Marjah, Afghanistan — November 2010
The past year has been a wild one for Kyle Carpenter. Awarded the Medal of Honor in June 2014, the former Marine lance corporal has appeared on “Late Show With David Letterman,” tossed the first pitch at a baseball game in San Diego and run the Marine Corps Marathon. He has traveled across the country speaking with veterans and servicemembers, tweeting every step of the way.
But on a weekday afternoon in April, Carpenter could be found doing something more common — studying for a college chemistry exam.
The 25-year-old from Gilbert, S.C., is a college student, after all, struggling to juggle academics with his personal life like any of his classmates. But as one of only 79 living Medal of Honor recipients — and one of two Marines awarded for the war in Afghanistan — Carpenter has more on his plate than most students.
“It’s just a balancing act really,” he said in a recent phone interview. “Just learning how to make time. I think the biggest struggle I have is learning how to take care of myself and learning how to put myself first.”
It’s a new direction for someone honored for a remarkably selfless act. Carpenter used his body to cover a hand grenade thrown onto a rooftop where he and his buddy, Cpl. Nicholas Eufrazio, were standing guard on Nov. 21, 2010, in Marjah, Helmand province.
The blast tore out his eye, shattered his jaw, broke his arm in several places and embedded shrapnel in his body. Carpenter went into cardiac arrest and nearly died while being treated.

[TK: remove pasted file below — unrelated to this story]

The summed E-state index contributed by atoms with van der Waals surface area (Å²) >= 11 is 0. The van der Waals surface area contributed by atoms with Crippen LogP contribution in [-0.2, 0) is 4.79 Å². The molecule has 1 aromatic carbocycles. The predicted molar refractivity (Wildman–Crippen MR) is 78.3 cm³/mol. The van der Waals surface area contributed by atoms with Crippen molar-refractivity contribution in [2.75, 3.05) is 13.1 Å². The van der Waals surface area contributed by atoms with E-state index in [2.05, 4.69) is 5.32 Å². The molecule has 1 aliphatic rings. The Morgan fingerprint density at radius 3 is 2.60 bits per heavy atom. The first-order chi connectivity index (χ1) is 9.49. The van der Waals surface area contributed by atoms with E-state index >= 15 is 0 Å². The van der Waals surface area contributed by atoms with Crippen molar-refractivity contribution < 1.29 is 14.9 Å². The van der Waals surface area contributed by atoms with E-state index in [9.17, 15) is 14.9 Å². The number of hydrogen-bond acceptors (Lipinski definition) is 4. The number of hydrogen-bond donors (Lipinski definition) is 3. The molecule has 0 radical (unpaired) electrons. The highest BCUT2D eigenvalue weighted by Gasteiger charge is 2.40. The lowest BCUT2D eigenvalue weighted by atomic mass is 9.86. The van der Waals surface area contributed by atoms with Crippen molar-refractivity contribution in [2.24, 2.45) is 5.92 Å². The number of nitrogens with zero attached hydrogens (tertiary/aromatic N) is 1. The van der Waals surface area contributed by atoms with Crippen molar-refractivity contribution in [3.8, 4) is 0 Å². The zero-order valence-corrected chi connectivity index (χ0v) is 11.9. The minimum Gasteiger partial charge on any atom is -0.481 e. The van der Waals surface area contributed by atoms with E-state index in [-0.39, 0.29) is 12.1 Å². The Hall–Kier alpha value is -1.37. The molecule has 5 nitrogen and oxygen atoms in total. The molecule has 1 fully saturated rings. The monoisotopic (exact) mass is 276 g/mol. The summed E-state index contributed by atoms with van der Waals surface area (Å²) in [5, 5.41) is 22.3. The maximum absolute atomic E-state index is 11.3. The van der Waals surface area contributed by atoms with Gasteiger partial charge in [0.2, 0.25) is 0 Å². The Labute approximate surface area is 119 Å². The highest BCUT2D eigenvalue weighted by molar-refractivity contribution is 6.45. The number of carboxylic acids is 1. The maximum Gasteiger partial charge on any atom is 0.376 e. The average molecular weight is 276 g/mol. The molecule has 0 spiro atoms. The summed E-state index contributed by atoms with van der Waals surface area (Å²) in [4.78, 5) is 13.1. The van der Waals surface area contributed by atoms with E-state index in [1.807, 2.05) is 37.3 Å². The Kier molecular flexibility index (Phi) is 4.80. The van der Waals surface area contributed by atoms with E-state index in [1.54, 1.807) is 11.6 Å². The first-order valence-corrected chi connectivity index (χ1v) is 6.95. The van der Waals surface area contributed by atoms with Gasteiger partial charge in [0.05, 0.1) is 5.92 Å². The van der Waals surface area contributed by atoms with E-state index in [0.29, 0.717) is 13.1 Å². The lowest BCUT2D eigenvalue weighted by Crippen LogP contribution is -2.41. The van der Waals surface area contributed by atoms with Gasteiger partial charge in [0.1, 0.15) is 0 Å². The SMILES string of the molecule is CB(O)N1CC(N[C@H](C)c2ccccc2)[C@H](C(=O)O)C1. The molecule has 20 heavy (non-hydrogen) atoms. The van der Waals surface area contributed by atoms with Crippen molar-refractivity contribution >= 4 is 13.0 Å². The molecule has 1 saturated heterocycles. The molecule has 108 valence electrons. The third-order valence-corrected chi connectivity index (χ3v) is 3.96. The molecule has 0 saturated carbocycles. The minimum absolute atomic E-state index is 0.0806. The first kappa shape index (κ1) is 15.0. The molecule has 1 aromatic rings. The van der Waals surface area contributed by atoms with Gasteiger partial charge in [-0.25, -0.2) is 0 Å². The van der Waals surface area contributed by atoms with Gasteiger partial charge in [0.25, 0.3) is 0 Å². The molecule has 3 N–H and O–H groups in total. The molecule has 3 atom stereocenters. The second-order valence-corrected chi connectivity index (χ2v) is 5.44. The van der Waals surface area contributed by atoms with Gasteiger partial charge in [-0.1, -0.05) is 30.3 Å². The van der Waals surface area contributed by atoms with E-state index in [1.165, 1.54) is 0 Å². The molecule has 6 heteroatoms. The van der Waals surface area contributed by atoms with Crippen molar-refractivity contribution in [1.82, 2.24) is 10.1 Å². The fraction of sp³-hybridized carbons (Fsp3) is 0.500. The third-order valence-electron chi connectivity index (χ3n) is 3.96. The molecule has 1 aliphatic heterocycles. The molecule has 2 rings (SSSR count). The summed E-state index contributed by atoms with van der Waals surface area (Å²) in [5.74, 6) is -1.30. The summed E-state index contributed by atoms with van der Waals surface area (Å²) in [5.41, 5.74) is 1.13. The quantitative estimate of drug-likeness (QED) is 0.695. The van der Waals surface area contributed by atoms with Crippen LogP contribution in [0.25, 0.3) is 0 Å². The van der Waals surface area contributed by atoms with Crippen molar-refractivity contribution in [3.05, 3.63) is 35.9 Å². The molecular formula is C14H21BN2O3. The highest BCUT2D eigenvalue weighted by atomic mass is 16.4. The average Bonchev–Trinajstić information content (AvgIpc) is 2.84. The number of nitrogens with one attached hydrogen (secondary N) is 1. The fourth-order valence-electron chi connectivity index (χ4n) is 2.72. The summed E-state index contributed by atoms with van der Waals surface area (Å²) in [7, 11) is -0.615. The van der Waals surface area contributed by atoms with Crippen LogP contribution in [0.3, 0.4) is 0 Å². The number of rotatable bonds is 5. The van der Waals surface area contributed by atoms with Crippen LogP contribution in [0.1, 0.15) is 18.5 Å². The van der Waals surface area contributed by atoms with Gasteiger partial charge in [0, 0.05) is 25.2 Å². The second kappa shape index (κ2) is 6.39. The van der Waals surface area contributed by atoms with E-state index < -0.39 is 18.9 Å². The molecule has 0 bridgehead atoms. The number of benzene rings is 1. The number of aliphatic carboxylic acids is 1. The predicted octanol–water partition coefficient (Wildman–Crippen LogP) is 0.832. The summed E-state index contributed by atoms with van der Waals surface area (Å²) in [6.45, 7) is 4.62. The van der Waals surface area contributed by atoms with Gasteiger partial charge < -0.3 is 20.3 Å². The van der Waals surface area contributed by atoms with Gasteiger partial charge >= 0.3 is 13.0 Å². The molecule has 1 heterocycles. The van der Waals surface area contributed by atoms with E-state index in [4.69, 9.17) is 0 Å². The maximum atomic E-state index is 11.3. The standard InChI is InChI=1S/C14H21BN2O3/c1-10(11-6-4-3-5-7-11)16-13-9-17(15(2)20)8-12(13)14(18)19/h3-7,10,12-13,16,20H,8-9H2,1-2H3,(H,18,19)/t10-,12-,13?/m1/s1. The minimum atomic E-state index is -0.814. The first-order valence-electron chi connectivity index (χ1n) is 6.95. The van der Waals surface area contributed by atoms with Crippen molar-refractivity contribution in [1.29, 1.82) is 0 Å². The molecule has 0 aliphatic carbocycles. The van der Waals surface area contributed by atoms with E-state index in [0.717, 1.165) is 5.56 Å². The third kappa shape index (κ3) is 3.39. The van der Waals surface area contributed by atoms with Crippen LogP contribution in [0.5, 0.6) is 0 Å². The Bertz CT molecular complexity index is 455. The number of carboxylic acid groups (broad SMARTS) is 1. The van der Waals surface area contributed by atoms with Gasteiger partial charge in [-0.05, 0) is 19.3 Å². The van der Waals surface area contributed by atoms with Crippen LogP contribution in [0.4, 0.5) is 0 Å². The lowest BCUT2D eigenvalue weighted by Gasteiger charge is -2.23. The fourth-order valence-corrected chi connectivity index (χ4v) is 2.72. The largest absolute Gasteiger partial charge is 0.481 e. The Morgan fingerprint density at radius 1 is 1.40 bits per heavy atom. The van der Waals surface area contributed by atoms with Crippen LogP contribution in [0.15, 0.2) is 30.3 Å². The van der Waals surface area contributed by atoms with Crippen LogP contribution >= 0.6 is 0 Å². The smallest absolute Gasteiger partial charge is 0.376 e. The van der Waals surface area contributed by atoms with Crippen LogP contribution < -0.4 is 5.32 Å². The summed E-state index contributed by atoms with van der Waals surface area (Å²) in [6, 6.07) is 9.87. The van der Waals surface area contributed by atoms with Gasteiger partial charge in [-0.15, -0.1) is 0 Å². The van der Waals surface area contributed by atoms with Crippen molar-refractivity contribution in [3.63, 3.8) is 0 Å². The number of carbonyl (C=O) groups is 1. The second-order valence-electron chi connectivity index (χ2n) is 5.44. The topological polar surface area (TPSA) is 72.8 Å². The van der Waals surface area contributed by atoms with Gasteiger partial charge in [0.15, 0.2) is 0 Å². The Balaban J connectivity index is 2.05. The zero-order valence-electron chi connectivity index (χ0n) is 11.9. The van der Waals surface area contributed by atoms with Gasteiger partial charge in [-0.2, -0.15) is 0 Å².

He spent five weeks in a coma and nearly 2½ years in hospitals, facing dozens of surgeries. Eufrazio was also seriously injured, suffering brain injuries that would prevent him from talking for two years. Neither man remembers the attack, and there were no witnesses.
Marines and doctors said Carpenter’s wounds could only have come from him attempting to smother the grenade, a narrative that would end up before President Barack Obama.
Carpenter was medically discharged from the Marines in 2013. His body is still heavily scarred, but he has returned to activities like running and snowboarding, and he is taking a full load of classes at the University of South Carolina.
He vowed not to let the medal change him, but it has been a difficult adjustment, he said.
“It’s a tremendous honor, but it is a double-edged sword,” he said.
The medal gives him a platform to talk with strangers about the Marines, honor and sacrifice, something he is good at and seems to enjoy. His Twitter account, @chicksdigscars, has more than 31,000 followers.
It has also put new demands on his time. Interview requests and speaking engagements have flooded in, he said. He has found it hard turning down requests, making things difficult when he needs to focus on school.
“I would just say it was frustrating at times,” he said. “To go to class all day long and then get out of class and talk to five people on the phone.”
He reached out to Dakota Meyer — the only other Marine to have received the medal from the war in Afghanistan — for advice. Meyer surprised him by flying down to see Carpenter in South Carolina, where he told him to be more selective with requests and carve time out for himself.
Carpenter said he has followed that advice while remaining active, a role he considers crucial. In April he traveled to Afghanistan to visit servicemembers as part of the nonprofit Troops First Foundation. He continues to speak to groups across the U.S.
Finishing school is still his priority, he said. He is wrapping up his sophomore year and has plans to major in international studies. He worked an internship at the National Counter-Terrorism Center and hopes to work in intelligence when he graduates.
Whatever direction he takes, he’ll always be a Medal of Honor recipient, meaning he’ll always be someone’s hero, most likely a lot of people’s hero, before being just a normal student. He’s learned to embrace it, he said.
“When the president put it around my neck, I understood the weight of it,” he said. “It wasn’t just a medal for me. It represents so much else.”